Here is a journal entry I wrote on June 18th, 1998:
“Today me and Tiani was acting like Pocahontas and Nakoma. We were also doing gymnastics. We didn’t play dress up today, I don’t know why. Anyway we have mail boxes now, it’s through the brick wall. Now we write to each other instead of calling each other.”
Where do I begin to explain these five sentences?
I don’t know.
So I’ll just leave that up for interpretation.
Moving out of my apartment was like an Easter egg hunt, but instead of eggs they were journals and instead of hunting it was more like a reappearing magic trick that I didn’t ask for. My journals were filled with thoughts, memories, song lyrics, drawings, bible devotionals, and quotes. Reading past entries was like watching my childhood all over again. It reminded me of how hard and how rewarding it is to find joy in the journey and to trust the process no matter how much it sucks.
Moving out of my apartment felt like flipping back to a previous page. Reading the same paragraph over and over again only to realize that you have to read it once more because none of it stuck in your mind the first eight times. Reading it in hopes that the ending would change into some kind of happily ever after. Reading it until I learned how that moment contributed to the person I am today.
I know my story isn’t over.
Some people expressed their excitement of my next chapter.
I’m not there yet,
but I can’t wait to be.
I grew up believing that Disneyland was the happiest place on Earth. I had a Disney Sing Along VHS tape that taught me Zip-a-Dee-Doo-Dah and It’s a Small World while it showed footage of Big Thunder Mountain and the Jungle Cruise. Of course it didn’t show people’s ankles getting clipped by strollers, or the overpopulated Grad Nite, or even the occasional Code H (horse poop on Main Street). Everyone in that tape made Disneyland look more and more enticing, especially since the only theme park we had on the island was the 50th state fair every summer. Although I enjoyed our little town fair with the sketchy rides and rigged games it still wasn’t the happiest place on Earth I dreamt of.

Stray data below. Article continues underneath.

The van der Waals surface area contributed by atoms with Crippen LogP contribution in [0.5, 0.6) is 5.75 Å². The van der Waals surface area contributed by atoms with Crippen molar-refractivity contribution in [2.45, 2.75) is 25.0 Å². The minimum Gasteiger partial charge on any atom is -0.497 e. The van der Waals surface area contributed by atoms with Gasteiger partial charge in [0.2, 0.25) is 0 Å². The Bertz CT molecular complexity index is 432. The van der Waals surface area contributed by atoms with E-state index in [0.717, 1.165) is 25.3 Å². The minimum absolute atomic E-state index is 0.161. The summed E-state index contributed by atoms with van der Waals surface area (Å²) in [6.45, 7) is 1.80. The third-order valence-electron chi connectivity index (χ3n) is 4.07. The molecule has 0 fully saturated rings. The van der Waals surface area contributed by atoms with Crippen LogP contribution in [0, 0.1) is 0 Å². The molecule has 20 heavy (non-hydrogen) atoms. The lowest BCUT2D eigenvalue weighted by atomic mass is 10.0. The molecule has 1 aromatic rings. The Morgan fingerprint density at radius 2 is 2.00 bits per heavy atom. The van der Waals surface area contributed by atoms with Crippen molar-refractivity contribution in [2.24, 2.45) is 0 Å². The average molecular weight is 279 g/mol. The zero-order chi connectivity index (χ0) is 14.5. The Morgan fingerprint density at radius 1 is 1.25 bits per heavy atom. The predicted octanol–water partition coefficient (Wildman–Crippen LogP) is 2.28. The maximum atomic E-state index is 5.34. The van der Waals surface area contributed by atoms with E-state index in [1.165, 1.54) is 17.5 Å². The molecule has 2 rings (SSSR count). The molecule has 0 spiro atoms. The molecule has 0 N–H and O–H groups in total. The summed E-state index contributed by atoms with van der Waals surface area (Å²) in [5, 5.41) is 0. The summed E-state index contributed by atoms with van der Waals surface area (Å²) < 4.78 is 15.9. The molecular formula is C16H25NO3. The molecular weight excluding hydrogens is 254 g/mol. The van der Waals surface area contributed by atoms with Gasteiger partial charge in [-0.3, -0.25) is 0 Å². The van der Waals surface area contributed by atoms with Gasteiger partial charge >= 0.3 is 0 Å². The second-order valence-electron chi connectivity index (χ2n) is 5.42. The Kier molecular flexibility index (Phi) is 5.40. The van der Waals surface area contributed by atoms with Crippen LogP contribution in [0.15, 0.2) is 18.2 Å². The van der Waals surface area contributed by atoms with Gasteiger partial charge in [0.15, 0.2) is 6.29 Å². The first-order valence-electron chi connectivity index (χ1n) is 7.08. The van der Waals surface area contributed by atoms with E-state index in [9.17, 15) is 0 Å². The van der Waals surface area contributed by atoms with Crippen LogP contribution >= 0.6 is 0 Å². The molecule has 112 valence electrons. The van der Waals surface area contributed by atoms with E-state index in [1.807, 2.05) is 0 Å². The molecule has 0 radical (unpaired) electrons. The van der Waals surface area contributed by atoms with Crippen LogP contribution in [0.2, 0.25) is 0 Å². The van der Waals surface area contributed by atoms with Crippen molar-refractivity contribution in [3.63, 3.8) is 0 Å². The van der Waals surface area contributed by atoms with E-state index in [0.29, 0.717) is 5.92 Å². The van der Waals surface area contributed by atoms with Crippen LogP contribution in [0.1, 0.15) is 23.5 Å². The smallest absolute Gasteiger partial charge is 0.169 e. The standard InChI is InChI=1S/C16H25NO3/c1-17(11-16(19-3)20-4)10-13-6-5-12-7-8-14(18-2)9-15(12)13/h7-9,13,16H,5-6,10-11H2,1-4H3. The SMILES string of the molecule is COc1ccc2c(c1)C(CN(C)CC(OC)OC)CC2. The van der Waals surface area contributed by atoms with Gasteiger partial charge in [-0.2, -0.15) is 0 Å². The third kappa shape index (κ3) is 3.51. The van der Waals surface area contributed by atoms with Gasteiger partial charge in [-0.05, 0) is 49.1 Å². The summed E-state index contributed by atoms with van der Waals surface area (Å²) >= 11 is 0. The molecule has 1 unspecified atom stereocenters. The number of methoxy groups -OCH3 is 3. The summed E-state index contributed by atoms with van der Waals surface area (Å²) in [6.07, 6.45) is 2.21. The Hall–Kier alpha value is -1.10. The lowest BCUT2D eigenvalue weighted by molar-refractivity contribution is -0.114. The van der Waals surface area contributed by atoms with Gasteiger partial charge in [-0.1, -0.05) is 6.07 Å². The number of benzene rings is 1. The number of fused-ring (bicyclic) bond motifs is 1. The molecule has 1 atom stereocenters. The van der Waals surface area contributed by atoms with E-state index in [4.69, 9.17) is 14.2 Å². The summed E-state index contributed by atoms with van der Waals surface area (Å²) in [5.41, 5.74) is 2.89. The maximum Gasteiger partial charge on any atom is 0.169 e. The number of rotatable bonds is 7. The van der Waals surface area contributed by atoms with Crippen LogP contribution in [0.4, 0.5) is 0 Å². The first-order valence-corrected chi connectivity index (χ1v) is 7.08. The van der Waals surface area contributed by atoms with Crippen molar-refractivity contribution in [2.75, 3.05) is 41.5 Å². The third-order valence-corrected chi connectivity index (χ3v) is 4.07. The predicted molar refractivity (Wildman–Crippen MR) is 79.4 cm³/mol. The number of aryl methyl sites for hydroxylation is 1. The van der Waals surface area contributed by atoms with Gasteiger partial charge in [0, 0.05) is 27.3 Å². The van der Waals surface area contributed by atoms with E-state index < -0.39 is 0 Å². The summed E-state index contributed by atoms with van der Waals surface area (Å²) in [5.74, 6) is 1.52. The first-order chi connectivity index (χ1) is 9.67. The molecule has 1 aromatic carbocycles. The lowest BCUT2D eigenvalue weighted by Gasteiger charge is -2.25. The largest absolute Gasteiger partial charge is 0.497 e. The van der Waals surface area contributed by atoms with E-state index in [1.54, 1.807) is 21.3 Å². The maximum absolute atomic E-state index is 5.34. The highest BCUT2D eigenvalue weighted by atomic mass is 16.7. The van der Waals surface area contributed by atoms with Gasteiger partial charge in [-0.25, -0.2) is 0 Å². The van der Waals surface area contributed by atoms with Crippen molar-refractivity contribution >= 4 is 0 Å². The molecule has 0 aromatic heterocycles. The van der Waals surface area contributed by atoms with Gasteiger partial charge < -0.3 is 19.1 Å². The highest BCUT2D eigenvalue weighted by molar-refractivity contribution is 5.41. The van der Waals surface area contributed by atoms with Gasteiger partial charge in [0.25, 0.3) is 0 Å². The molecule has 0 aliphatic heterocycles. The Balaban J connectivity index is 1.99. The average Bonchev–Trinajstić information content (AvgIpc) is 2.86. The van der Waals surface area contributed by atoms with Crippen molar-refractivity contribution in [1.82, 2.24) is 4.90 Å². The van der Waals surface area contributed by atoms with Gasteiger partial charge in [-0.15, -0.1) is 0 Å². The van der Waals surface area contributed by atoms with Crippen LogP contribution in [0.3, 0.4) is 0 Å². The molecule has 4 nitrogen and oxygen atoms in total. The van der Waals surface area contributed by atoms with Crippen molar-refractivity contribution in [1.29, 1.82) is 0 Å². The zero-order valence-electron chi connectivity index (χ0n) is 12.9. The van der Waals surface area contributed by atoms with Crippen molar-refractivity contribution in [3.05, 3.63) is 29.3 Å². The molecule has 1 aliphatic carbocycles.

Living in Southern California for the past ten years allowed many opportunities for me to have the privilege of going to Disneyland. I always read the sign near the entrance that said, “Here you leave today and enter the world of yesterday, tomorrow, and fantasy.” I don’t know if it was the scents of buttery popcorn, waffle cones, or the overpriced churros, but for me, being in that place helped all my worries go away and felt as if I was entering a world of fantasy. My only concern was deciding which attraction to go to next or if I should get some Dole Whip while the line is short. I simply loved being in that place because I can’t help but laugh and smile from the moment I arrive to the moment I get on the five.